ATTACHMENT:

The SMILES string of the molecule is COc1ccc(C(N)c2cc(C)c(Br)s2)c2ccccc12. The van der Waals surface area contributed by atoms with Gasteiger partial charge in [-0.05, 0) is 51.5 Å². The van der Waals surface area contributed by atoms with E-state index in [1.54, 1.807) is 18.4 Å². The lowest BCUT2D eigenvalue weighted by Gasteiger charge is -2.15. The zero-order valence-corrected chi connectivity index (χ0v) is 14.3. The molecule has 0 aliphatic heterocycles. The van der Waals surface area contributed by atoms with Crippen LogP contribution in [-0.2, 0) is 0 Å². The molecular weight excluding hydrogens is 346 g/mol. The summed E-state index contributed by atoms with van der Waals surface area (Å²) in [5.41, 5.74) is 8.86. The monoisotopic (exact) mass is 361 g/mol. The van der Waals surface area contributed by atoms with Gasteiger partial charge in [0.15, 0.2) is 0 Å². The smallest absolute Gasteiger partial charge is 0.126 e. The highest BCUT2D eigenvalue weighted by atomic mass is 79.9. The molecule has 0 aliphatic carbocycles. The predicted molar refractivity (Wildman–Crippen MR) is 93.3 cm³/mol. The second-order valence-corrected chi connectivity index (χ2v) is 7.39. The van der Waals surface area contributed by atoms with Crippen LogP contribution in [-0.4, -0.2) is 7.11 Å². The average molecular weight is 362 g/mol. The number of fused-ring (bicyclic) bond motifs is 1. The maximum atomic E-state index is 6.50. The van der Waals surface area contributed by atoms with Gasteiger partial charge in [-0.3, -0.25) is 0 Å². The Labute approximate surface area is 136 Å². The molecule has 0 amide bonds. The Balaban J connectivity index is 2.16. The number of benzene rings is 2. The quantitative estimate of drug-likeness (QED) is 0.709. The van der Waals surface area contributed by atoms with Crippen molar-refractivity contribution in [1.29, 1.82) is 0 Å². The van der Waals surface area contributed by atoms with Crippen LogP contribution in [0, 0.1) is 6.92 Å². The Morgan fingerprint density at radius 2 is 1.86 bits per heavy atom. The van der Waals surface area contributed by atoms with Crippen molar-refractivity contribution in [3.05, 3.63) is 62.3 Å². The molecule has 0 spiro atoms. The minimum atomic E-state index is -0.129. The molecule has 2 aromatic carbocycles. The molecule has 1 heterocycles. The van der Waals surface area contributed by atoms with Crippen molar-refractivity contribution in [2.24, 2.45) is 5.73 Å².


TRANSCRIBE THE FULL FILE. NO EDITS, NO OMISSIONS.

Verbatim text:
The SMILES string of the molecule is COc1ccc(C(N)c2cc(C)c(Br)s2)c2ccccc12. The van der Waals surface area contributed by atoms with Gasteiger partial charge in [-0.05, 0) is 51.5 Å². The van der Waals surface area contributed by atoms with E-state index in [1.54, 1.807) is 18.4 Å². The lowest BCUT2D eigenvalue weighted by Gasteiger charge is -2.15. The zero-order valence-corrected chi connectivity index (χ0v) is 14.3. The molecule has 0 aliphatic heterocycles. The van der Waals surface area contributed by atoms with Crippen LogP contribution in [-0.2, 0) is 0 Å². The molecular weight excluding hydrogens is 346 g/mol. The summed E-state index contributed by atoms with van der Waals surface area (Å²) in [5.41, 5.74) is 8.86. The monoisotopic (exact) mass is 361 g/mol. The van der Waals surface area contributed by atoms with Gasteiger partial charge in [0.15, 0.2) is 0 Å². The smallest absolute Gasteiger partial charge is 0.126 e. The highest BCUT2D eigenvalue weighted by atomic mass is 79.9. The molecule has 0 aliphatic carbocycles. The predicted molar refractivity (Wildman–Crippen MR) is 93.3 cm³/mol. The second-order valence-corrected chi connectivity index (χ2v) is 7.39. The van der Waals surface area contributed by atoms with Crippen LogP contribution in [-0.4, -0.2) is 7.11 Å². The average molecular weight is 362 g/mol. The number of fused-ring (bicyclic) bond motifs is 1. The maximum atomic E-state index is 6.50. The van der Waals surface area contributed by atoms with Gasteiger partial charge in [-0.3, -0.25) is 0 Å². The Labute approximate surface area is 136 Å². The molecule has 0 amide bonds. The Balaban J connectivity index is 2.16. The number of benzene rings is 2. The quantitative estimate of drug-likeness (QED) is 0.709. The van der Waals surface area contributed by atoms with Crippen molar-refractivity contribution in [1.29, 1.82) is 0 Å². The van der Waals surface area contributed by atoms with Crippen LogP contribution in [0, 0.1) is 6.92 Å². The Morgan fingerprint density at radius 2 is 1.86 bits per heavy atom. The van der Waals surface area contributed by atoms with Crippen molar-refractivity contribution in [3.05, 3.63) is 62.3 Å². The molecule has 0 spiro atoms. The minimum atomic E-state index is -0.129. The molecule has 2 aromatic carbocycles. The molecule has 1 heterocycles. The van der Waals surface area contributed by atoms with Crippen molar-refractivity contribution in [2.24, 2.45) is 5.73 Å².